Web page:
Separated parents often wish to spend extended periods of quality time with their children over the Summer months; but when it comes to taking your children abroad on holiday, what do you need to know?
The Children (Scotland) Act 1995 provides that no person can remove a child habitually resident in Scotland from the UK without consent of both parents who have parental responsibilities and rights. This means that if you wish to take your children abroad this Summer, the law says that you will need to obtain the other parent’s consent to do so.
Despite the fact that there is no specific requirement to do so, it is good practice to seek consent in writing. In particular, it is worth bearing in mind that some destinations may even require sight of written consent to travel prior to entering the country.
Of course, many parents have difficulty communicating post-separation, and unless permission to remove a child from the UK is addressed in a Separation Agreement, it can often be difficult to reach an amicable agreement on this matter.
Ultimately, there is the option to apply to the Sheriff Court for a Specific Issue Order which would allow you to take your child abroad on holiday. This can be costly, time-consuming and stressful on both parties, therefore parents should always try to negotiate between their Solicitors, or attend mediation, in the first instance. The Court will take a view of the specific facts of the case, such as any particular objections that the other parent has to the holiday. The holiday may be deemed unreasonable due to the age of the children or length of the trip or it may be that there is a risk that the children will not be returned. However, the overriding consideration will be the best interests of the children. In general, the Court takes the view that a holiday abroad falls within this bracket and broadly speaking they are supportive of non-resident parents enjoying extended periods of contact with their children.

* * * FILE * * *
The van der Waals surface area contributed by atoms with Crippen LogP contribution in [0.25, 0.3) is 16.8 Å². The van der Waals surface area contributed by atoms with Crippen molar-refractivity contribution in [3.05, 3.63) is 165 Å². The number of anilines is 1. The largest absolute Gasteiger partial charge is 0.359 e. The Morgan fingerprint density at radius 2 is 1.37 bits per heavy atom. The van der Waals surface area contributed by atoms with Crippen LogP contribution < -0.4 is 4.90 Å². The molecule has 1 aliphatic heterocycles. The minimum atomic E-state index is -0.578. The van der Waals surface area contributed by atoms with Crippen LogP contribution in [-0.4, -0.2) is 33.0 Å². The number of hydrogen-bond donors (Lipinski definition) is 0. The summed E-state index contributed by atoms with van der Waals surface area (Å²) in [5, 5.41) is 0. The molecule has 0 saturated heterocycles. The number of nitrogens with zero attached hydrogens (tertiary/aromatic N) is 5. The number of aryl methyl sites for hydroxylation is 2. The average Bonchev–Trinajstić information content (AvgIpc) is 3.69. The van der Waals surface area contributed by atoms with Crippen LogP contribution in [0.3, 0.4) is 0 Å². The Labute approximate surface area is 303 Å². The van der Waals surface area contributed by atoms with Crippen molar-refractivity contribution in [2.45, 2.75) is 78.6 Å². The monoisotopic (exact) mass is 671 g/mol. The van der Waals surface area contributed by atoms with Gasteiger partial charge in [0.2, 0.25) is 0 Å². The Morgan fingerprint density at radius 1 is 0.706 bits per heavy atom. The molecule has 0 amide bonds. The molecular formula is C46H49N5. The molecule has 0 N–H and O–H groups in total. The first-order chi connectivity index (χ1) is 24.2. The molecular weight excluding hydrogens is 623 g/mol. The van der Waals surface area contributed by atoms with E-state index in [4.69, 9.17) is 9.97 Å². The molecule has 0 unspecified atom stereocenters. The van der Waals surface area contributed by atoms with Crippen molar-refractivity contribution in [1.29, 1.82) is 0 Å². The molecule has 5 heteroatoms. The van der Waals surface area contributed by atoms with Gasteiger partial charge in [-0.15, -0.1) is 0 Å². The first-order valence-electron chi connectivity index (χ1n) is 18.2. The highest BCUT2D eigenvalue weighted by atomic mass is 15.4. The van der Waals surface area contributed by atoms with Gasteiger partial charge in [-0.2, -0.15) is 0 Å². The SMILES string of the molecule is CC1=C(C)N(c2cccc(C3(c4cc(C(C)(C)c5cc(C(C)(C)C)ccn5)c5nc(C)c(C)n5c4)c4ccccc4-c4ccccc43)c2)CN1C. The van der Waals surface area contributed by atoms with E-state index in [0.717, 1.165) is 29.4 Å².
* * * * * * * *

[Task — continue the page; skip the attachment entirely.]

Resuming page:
With a view to avoiding matters reaching Court, we advise you to plan well in advance and seek consent from the other parent at the earliest possible opportunity. Be open and transparent about your plans and provide as much information as possible about the holiday. Discuss practicalities such as handing over passports and emergency contact details. Likewise, allow the parent who is remaining at home to raise any concerns they may have and take steps to alleviate these. Think of the child/children and aim to keep their involvement to a minimum. Exposure to any upset may affect them in the long term as well as casting a shadow over the holiday. If you are still unable to come to an agreement, consult your Solicitor.
If you do come to an agreement, we recommend that you give some thought to recording this in writing and putting it into a formal Separation Agreement which can set out the terms of future contact and holidays, and avoid any conflict further down the line.
Most importantly, the paramount consideration should always be the children enjoying quality time with both parents, therefore it is in everyone’s best interests to try and approach this issue in a calm and sensible manner.
The Family Law team at James & George Collie are happy to advise you on any of the points contained in this article or indeed any other related matter.